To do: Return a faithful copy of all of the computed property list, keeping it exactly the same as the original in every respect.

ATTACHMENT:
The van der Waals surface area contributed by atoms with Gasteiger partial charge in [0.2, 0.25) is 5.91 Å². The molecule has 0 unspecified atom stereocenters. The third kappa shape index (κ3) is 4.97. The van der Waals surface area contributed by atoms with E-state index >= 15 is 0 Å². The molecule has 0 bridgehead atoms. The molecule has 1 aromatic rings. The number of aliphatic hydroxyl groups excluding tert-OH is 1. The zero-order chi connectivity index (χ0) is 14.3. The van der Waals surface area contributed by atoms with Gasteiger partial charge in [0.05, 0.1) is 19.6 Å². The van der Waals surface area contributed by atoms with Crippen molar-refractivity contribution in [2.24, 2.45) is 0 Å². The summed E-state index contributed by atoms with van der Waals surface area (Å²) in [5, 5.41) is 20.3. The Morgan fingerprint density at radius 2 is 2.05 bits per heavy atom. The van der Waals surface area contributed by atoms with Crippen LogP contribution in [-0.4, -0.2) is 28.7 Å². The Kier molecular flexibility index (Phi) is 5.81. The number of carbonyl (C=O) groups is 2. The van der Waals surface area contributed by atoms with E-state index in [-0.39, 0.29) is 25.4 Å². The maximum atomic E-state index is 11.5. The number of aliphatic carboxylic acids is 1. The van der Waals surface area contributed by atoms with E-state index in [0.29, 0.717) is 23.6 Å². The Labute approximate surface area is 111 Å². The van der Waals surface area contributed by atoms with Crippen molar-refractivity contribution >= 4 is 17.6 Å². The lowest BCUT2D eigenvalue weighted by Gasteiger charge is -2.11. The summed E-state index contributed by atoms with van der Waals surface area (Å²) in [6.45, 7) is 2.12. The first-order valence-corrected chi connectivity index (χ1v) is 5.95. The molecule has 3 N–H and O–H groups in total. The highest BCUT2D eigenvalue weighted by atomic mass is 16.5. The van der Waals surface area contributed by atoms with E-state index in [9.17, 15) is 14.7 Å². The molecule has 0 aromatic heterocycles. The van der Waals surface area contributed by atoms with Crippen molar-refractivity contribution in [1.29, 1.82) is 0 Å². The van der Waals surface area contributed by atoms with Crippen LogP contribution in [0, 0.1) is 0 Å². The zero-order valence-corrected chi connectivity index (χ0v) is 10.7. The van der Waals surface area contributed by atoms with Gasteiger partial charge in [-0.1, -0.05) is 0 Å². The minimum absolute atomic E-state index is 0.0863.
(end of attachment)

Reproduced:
The van der Waals surface area contributed by atoms with Gasteiger partial charge in [0.2, 0.25) is 5.91 Å². The molecule has 0 unspecified atom stereocenters. The third kappa shape index (κ3) is 4.97. The van der Waals surface area contributed by atoms with E-state index >= 15 is 0 Å². The molecule has 0 bridgehead atoms. The molecule has 1 aromatic rings. The number of aliphatic hydroxyl groups excluding tert-OH is 1. The zero-order chi connectivity index (χ0) is 14.3. The van der Waals surface area contributed by atoms with Gasteiger partial charge in [0.05, 0.1) is 19.6 Å². The van der Waals surface area contributed by atoms with Crippen molar-refractivity contribution in [2.24, 2.45) is 0 Å². The summed E-state index contributed by atoms with van der Waals surface area (Å²) in [5, 5.41) is 20.3. The Morgan fingerprint density at radius 2 is 2.05 bits per heavy atom. The van der Waals surface area contributed by atoms with Crippen LogP contribution in [-0.4, -0.2) is 28.7 Å². The Kier molecular flexibility index (Phi) is 5.81. The number of carbonyl (C=O) groups is 2. The van der Waals surface area contributed by atoms with E-state index in [-0.39, 0.29) is 25.4 Å². The maximum atomic E-state index is 11.5. The number of aliphatic carboxylic acids is 1. The van der Waals surface area contributed by atoms with E-state index in [0.29, 0.717) is 23.6 Å². The Labute approximate surface area is 111 Å². The van der Waals surface area contributed by atoms with Crippen molar-refractivity contribution >= 4 is 17.6 Å². The lowest BCUT2D eigenvalue weighted by Gasteiger charge is -2.11. The summed E-state index contributed by atoms with van der Waals surface area (Å²) in [6.45, 7) is 2.12. The first-order valence-corrected chi connectivity index (χ1v) is 5.95. The molecule has 3 N–H and O–H groups in total. The highest BCUT2D eigenvalue weighted by atomic mass is 16.5. The van der Waals surface area contributed by atoms with E-state index in [9.17, 15) is 14.7 Å². The molecule has 0 aromatic heterocycles. The van der Waals surface area contributed by atoms with Crippen molar-refractivity contribution in [1.29, 1.82) is 0 Å². The van der Waals surface area contributed by atoms with Crippen LogP contribution in [0, 0.1) is 0 Å². The zero-order valence-corrected chi connectivity index (χ0v) is 10.7. The van der Waals surface area contributed by atoms with Gasteiger partial charge in [-0.1, -0.05) is 0 Å². The minimum absolute atomic E-state index is 0.0863.